Decades of sightings of unidentified flying objects that have been archived and studied by scientific groups like MUFON, suggest extraterrestrials may be visiting Earth.
Where might they be coming from?
If new science continues to suggest that we are alone in the Galaxy, how should we rethink famous UFO sightings like Roswell?
This is a question of growing public interest — a situation typical of times since the 19th century when we are approaching a transformative, 1960s-style Maslow Window (such as now) — as evidenced, for example, by serious meetings in recent years on ETs at the Vatican and the UK Royal Society.
What’s especially interesting is that new scientific data and theories — especially in astrophysics and physics — when applied to intriguing UFOs from around the globe, significantly narrow the range of plausible explanations for UFOs while they expand our worldview.
In one of the greatest space programs ever, NASA’s Kepler spacecraft has discovered the first roughly Earth-size planets in orbit around Sun-like stars, suggesting that — while still quite rare — they may be more common than expected in our Galaxy; i.e., about 2-3% of Sun-like stars may have one.
Using an updated, anthropic version of the Drake Equation — including the latest Kepler data — I estimated last year that it’s likely we are alone in the Galaxy. This point has also been made in more depth by others, including especially UK astrophysicist John Gribbin in his 2011 book, Alone in the Universe:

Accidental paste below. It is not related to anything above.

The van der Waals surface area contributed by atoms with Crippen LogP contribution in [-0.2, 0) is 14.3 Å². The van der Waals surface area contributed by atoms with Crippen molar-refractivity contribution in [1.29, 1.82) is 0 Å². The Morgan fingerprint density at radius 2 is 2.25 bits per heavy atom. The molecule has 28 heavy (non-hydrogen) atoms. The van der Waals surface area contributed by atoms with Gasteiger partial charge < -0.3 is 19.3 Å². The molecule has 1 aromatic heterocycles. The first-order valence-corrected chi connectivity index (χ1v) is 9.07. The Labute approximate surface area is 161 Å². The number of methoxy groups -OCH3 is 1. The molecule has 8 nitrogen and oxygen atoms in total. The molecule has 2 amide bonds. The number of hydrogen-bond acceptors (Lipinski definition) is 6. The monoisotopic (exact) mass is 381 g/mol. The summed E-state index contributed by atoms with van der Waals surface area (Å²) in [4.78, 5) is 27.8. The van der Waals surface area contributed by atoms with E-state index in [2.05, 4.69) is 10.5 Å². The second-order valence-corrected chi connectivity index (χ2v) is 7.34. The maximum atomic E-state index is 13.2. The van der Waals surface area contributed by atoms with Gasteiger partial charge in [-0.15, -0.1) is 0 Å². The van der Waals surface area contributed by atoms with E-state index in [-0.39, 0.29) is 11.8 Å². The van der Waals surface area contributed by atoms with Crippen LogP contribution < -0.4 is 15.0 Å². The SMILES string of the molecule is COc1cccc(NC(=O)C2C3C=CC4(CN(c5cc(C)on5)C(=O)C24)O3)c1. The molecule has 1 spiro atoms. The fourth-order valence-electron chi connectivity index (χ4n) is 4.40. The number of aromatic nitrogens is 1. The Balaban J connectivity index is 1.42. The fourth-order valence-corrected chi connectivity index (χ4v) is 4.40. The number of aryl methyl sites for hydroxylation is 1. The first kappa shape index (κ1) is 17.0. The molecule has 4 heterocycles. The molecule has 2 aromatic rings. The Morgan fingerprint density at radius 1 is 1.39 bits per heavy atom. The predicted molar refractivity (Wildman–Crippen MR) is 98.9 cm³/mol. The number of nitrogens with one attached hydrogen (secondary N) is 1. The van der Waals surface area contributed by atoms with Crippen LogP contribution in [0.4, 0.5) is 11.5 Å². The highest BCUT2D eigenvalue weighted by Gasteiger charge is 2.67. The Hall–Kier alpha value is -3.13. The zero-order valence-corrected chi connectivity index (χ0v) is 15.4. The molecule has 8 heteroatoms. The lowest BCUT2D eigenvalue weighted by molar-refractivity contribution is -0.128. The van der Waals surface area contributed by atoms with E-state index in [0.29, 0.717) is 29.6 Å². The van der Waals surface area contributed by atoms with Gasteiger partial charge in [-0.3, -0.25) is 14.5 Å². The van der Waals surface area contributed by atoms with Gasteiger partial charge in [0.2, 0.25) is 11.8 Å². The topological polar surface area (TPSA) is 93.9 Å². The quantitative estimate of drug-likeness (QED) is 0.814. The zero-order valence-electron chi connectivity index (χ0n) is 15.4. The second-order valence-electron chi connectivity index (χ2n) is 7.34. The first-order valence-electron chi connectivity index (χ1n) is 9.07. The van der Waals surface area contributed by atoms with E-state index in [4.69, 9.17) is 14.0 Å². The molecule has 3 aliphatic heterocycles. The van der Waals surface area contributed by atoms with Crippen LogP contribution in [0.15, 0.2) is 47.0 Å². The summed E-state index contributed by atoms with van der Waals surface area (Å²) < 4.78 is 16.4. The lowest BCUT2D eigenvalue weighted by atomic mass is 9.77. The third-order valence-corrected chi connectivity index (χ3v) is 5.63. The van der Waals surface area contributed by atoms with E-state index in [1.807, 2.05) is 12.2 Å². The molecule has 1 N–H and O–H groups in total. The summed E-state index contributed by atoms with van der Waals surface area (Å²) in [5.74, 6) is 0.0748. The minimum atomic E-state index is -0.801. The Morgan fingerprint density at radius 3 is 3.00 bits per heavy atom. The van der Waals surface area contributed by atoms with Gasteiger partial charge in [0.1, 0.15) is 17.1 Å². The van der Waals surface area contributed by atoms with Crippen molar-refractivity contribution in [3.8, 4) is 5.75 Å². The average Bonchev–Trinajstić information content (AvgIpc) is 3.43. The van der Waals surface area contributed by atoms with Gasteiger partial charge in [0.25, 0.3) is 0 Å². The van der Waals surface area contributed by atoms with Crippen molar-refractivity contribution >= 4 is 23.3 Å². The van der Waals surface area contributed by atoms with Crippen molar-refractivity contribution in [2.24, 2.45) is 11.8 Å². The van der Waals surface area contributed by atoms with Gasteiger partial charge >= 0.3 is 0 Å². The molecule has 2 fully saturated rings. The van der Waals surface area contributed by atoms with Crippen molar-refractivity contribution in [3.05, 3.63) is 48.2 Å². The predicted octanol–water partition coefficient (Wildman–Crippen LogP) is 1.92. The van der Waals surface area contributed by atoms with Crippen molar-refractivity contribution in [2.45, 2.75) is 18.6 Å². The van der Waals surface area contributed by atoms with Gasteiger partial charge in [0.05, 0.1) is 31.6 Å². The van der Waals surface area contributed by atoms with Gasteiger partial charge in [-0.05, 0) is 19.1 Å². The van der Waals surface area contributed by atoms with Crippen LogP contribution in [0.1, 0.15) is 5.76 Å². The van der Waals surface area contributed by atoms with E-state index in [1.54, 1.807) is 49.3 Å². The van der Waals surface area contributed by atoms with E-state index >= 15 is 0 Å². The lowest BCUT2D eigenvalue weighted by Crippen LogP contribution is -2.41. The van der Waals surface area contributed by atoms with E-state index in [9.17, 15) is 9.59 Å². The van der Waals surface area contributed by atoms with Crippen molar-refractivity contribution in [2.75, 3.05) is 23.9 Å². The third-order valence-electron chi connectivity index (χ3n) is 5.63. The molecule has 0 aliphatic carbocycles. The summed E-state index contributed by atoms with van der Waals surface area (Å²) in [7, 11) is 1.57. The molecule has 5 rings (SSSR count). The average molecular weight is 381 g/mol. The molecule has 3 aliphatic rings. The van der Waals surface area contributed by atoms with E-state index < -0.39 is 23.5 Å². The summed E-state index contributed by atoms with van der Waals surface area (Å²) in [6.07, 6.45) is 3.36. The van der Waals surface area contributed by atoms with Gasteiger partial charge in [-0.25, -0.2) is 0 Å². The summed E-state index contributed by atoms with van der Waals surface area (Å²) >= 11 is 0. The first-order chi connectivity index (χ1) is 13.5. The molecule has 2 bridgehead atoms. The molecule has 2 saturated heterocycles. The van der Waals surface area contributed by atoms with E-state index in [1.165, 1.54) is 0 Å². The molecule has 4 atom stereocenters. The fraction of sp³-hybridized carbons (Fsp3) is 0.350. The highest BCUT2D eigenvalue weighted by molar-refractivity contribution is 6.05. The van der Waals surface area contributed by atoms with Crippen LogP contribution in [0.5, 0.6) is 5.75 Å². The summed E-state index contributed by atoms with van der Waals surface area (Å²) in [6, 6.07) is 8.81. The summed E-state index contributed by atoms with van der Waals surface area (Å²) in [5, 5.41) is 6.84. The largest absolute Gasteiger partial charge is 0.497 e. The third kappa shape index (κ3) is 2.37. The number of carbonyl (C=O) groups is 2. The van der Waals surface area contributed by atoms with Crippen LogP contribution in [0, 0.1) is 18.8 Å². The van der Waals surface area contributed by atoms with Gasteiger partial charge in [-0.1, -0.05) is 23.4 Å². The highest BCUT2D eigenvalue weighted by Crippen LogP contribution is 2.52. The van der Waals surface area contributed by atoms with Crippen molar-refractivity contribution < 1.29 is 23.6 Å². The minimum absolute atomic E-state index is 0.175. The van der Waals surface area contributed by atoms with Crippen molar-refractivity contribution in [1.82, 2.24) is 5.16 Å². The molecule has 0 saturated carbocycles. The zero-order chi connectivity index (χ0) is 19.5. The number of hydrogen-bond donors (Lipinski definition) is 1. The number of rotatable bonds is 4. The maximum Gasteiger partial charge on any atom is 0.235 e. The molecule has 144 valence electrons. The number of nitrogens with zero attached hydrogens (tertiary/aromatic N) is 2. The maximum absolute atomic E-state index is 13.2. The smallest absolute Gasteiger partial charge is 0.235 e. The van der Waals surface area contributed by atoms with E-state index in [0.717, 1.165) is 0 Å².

Even if other earths were common, my view is that while life itself may be common, the kind of intelligent, technological civilization that has emerged on Earth may be unique, at least in our Milky Way Galaxy.
In their stunning JBIS paper of 2005, Deardorff et. al asserted that the UFO problem must now be informed by inflation theory which points to an infinite Universe including the real possibility of a multiverse. They conclude
that current cosmological theory predicts that we should be experiencing extraterrestrial visitation…
Extragalactic visitors or those from other universes (if they exist!) would be fundamentally different than emissaries from nearby stars or Mars. Unlike Klaatu and Gort (who originated from our Solar System), the very distant visitors would require exotic transportation concepts (e.g., wormholes) to physically reach us. This suggests an ultra-civilization that’s 10s or 100s of thousands of years (or more) in advance of us, as opposed to only 100+ years for more local visitors. So their technology would be unfathomable to us; as Deardorff et al. (2005) puts it:
The huge technological head start of the presumed ETs would still come as a great shock to many scientists as well as citizenry … It could be so great as to seriously challenge our consensual reality, a not insignificant danger.
For the moment let’s take these budding scientific paradigms seriously and assume we’re alone in the Milky Way Galaxy (the Empty Galaxy Hypothesis; EGH) but that very, very advanced ETs can visit from other galaxies or other universes (the Infinite Universe Hypothesis; IUH).